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Tuesday, November 3, 1998 Published at 15:10 GMT

Business: The Economy

CBI calls for euro date

Adair Turner wants the CBI to intensify its debate on the euro

The Confederation of British Industry has stepped up the pressure on the government for a clear policy on the euro, with both its Director-General and President joining in.

Sir Clive Thompson, President of the CBI and chief executive of service firm Rentokil Initial, said that industry preparations for the euro "would be helped by the government setting a date" for entry.

Speaking at the end of the CBI's annual conference, he said that many small businesses would not make the necessary preparations "unless they know it will happen."

And he warned that inward investment by multi-nationals could suffer if uncertainty about British membership continued.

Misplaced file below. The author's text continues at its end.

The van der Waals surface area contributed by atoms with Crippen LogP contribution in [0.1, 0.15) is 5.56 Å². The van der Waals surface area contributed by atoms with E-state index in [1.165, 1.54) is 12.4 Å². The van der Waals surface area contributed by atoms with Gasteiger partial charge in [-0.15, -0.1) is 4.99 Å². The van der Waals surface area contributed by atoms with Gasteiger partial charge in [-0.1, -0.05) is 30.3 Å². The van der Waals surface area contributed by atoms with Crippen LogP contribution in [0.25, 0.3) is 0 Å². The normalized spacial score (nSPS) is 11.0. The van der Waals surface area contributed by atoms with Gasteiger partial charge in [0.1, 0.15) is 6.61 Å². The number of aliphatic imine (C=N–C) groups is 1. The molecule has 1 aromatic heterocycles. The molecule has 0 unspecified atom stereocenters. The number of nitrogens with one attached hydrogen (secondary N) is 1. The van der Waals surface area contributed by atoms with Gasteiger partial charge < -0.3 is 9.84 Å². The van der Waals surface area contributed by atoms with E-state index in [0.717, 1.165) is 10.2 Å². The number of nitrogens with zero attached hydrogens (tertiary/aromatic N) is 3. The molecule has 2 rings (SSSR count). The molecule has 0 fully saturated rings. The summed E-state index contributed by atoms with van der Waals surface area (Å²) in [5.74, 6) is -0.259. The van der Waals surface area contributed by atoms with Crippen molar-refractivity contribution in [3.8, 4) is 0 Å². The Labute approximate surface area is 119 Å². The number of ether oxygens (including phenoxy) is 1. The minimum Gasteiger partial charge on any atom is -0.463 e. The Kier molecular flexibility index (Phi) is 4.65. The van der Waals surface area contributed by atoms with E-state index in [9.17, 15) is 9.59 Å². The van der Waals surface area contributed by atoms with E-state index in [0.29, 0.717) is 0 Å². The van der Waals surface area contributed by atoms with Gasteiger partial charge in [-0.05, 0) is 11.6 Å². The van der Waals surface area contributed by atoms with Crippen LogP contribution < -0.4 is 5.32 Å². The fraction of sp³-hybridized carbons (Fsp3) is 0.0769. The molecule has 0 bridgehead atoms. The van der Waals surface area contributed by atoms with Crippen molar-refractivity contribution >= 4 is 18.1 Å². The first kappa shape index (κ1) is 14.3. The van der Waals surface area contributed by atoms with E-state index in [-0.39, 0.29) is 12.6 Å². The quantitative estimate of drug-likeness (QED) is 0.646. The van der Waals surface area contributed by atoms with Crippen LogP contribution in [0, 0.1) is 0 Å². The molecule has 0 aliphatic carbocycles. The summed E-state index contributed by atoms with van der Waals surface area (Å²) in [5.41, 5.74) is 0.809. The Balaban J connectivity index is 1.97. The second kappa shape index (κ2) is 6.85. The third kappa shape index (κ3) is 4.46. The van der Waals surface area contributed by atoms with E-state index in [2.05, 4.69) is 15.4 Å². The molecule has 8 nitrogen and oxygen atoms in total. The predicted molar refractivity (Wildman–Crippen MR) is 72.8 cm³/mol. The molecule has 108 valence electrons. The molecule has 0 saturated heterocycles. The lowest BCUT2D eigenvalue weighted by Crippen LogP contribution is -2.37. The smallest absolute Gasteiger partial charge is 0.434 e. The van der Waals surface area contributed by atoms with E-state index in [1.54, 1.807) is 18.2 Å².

Yesterday Chancellor Gordon Brown told the conference that the government was setting up a national changeover plan as from January which would set out the practical steps the UK would need to take if it decided to join the euro.

In less than two months, the euro will become the single currency for 11 EU countries, with only the UK, Denmark, Sweden, and Greece remaining outside.

Call for open debate

CBI's Adair Turner on joining the euro
Adair Turner, Director-General of the CBI, also praised the euro in his closing address.

He warned business that without the euro, the UK could face increased exchange rate instability and a return to a boom-and-bust economy.

Mr Turner said that the CBI wanted an open debate on whether to join a single currency, and it would conduct a major survey of its members in the first half of next year.

But he criticised the "baggage of labour market harmonisation which some people in Europe mistakenly believe should accompany monetary union."

His remarks also focused on the need for UK firms to raise their productivity, a theme expected to be emphasised by the government in the pre-Budget statement.

He said that while firms had the main burden of innovation, government could help by improving the skills of the workforce and providing tax incentives for capital investment.

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